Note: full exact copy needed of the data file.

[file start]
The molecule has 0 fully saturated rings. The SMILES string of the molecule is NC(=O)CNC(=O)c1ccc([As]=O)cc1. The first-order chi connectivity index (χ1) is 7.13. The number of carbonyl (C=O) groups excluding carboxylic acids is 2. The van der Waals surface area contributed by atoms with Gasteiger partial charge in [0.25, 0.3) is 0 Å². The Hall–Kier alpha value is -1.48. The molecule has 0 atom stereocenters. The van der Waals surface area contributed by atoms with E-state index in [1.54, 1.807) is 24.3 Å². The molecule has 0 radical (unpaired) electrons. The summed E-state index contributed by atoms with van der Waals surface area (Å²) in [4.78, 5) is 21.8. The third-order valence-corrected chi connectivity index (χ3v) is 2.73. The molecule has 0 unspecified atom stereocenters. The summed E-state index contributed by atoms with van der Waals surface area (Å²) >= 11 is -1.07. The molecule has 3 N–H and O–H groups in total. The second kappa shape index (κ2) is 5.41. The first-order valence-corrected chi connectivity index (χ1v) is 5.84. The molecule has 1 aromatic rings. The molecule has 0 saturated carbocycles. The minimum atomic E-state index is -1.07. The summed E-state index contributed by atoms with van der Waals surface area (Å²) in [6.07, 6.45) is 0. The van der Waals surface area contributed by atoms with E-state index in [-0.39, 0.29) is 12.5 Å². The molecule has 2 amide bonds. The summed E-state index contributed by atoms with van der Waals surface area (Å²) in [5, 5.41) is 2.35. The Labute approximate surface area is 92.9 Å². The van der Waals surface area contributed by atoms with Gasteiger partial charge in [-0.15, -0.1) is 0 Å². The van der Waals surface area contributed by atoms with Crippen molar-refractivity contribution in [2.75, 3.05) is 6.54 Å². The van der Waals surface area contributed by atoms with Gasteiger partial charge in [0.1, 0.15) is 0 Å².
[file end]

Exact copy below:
The molecule has 0 fully saturated rings. The SMILES string of the molecule is NC(=O)CNC(=O)c1ccc([As]=O)cc1. The first-order chi connectivity index (χ1) is 7.13. The number of carbonyl (C=O) groups excluding carboxylic acids is 2. The van der Waals surface area contributed by atoms with Gasteiger partial charge in [0.25, 0.3) is 0 Å². The Hall–Kier alpha value is -1.48. The molecule has 0 atom stereocenters. The van der Waals surface area contributed by atoms with E-state index in [1.54, 1.807) is 24.3 Å². The molecule has 0 radical (unpaired) electrons. The summed E-state index contributed by atoms with van der Waals surface area (Å²) in [4.78, 5) is 21.8. The third-order valence-corrected chi connectivity index (χ3v) is 2.73. The molecule has 0 unspecified atom stereocenters. The summed E-state index contributed by atoms with van der Waals surface area (Å²) >= 11 is -1.07. The molecule has 3 N–H and O–H groups in total. The second kappa shape index (κ2) is 5.41. The first-order valence-corrected chi connectivity index (χ1v) is 5.84. The molecule has 1 aromatic rings. The molecule has 0 saturated carbocycles. The minimum atomic E-state index is -1.07. The summed E-state index contributed by atoms with van der Waals surface area (Å²) in [6.07, 6.45) is 0. The van der Waals surface area contributed by atoms with E-state index in [-0.39, 0.29) is 12.5 Å². The molecule has 2 amide bonds. The summed E-state index contributed by atoms with van der Waals surface area (Å²) in [5, 5.41) is 2.35. The Labute approximate surface area is 92.9 Å². The van der Waals surface area contributed by atoms with Gasteiger partial charge in [-0.15, -0.1) is 0 Å². The van der Waals surface area contributed by atoms with Crippen molar-refractivity contribution in [2.75, 3.05) is 6.54 Å². The van der Waals surface area contributed by atoms with Gasteiger partial charge in [0.1, 0.15) is 0 Å².